Germany's hidden competitive advantage lies in the education of its top managers
Munich, June 18, 2012
- The broad academic training of German top managers proves to be an advantage in times of financial crisis
- Most German managers have a university degree or doctorate and research experience
- The demands on future managers, however, are very different from the skills of today's top managers
- Education systems and recruiting strategies have to be more flexible to retain the competitive advantage here
German companies are admired around the world for their success in these times of globalization and economic and financial crisis. This is partly thanks to German managers and their excellent training. For top managers, it is a big advantage to be from Germany. For the study "Academics in management – Germany's hidden advantage", experts from Roland Berger Strategy Consultants and Innsbruck University examined the educational careers of 181 DAX managers, asked them about their experiences and compared them with companies' demands on future managers. The result: The skills of the top managers stand in strong contrast to the demands that companies place on their next generation of young managers. Most of the managers hold doctorates and have research experience, but only around 14% gathered practical experience during their studies. Yet this work experience is just what companies consider to be so important today. That's why the experts at Roland Berger advise rethinking recruiting strategies and making the education system more flexible, in order to keep Germany a preferred place to become a manager.
"German companies are very successful, and one reason for this success is their excellent managers," says Torsten Oltmanns, Partner at Roland Berger Strategy Consultants. "The managers of German companies have a broad academic background, but that is not being demanded of young aspiring executives today."
Hidden advantage lies in the education of German managers
84% of all German top managers are college graduates, around 20% of them from elite universities. "Almost half of today's managers even have a Ph.D. – while an MBA is comparatively rare at 11%," says Ivo Hajnal, a professor at the University of Innsbruck and co-author of the study. He also chairs the University's Academic Senate, where he is responsible for keeping the school's curricula up to date. Although most of the managers surveyed have an excellent education, a Ph.D. and several years in research on their résumés, they expect their successors to have different skills. "Today, almost 70% of top managers consider a Master's to be very important," says Oltmanns. Only 20% want a doctorate, and experience in research doesn't play any role at all in the companies' demand profile. "And this although the difficult economic situation at present requires a good mixture of academic background and practical experience," Oltmanns continues.
What managers expect of the next generation also diverges considerably from what they themselves have to offer in terms of internships during their university careers: "Only around 14% of today's top managers in Germany gathered practical experience during their studies. However, more than 80% of them consider such experience to be beneficial and they expect it from today's applicants," says co-author of the study Sarah Ertl from Innsbruck University.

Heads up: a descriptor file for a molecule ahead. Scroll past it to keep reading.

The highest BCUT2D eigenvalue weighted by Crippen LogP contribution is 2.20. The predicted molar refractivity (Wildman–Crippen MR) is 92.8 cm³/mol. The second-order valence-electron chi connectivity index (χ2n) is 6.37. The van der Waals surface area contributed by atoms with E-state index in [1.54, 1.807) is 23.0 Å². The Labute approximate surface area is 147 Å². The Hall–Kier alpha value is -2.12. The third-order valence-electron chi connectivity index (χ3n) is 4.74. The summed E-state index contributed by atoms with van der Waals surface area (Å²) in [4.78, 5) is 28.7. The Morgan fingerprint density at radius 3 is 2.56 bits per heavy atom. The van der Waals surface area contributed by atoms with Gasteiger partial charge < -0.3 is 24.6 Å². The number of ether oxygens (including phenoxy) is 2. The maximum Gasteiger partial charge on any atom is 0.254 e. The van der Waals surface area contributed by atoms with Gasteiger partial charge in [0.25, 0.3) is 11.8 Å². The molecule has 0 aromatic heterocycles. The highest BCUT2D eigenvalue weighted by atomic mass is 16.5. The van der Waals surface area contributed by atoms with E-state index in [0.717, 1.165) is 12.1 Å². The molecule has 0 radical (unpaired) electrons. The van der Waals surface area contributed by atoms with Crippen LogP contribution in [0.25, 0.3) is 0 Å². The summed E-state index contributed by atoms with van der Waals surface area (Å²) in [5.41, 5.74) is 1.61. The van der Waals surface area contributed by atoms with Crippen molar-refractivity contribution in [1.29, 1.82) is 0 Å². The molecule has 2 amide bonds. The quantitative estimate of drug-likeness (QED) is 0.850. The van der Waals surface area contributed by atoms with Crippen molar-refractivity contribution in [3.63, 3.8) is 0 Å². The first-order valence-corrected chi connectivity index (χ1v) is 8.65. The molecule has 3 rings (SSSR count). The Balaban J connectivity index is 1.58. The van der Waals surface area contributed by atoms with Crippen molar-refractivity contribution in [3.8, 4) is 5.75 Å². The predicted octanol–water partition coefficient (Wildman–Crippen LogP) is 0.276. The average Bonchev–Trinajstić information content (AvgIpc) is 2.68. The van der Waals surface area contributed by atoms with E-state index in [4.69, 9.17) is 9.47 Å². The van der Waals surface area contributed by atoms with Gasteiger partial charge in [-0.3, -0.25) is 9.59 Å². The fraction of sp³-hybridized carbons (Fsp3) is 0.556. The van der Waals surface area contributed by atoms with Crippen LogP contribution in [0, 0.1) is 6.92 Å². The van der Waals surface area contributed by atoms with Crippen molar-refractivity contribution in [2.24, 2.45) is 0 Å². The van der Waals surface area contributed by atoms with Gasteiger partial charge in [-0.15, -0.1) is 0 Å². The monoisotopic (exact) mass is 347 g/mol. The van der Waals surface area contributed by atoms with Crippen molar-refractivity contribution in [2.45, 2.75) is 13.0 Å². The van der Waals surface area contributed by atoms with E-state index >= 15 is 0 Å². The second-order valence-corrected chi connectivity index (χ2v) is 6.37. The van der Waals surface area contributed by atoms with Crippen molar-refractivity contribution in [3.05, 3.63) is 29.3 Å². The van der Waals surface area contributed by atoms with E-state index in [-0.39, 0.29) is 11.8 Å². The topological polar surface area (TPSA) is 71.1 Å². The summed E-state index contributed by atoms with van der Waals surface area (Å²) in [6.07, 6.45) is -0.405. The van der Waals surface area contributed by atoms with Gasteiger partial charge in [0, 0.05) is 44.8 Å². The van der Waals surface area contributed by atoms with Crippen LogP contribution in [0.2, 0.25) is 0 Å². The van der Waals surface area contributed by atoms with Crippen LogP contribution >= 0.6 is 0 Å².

The same applies to other qualities expected today, such as entrepreneurship (27%) and creativity (23%). Many companies are looking for unconventional thinkers with an entrepreneurial spirit, although the CVs of top managers paint a totally different picture. For example, only 4% of managers had ever put one of their business ideas into effect. Most of them went the traditional path of completing university quickly and starting work immediately after. Current and future realities also differ greatly in terms of overseas experience: More than one-third of those surveyed have never studied or worked abroad, although nearly all top managers (97%) consider this to be important in order to meet today´s management requirements.
Companies have to change their recruiting approaches
But if German companies want to continue benefiting from the strong educations of their top managers, they should rethink their recruiting strategies and requirements profiles, and not go from one extreme to the other. A Ph.D. used to be a must-have, whereas today it's the MBA.
Most of all, recruiters should base their considerations more on the successful models of the DAX managers. "With their strong emphasis on practical experience, MBA degrees certainly play an important role in the education of aspiring managers. But this shouldn't mean neglecting a well-rounded academic education," study co-author Oltmanns warns. "It's about the combination – in both academia and in consulting. Roland Berger Strategy Consultants has already taken this into account and increasingly sets up consulting teams that combine excellent students with more experienced employees," Oltmanns concludes.
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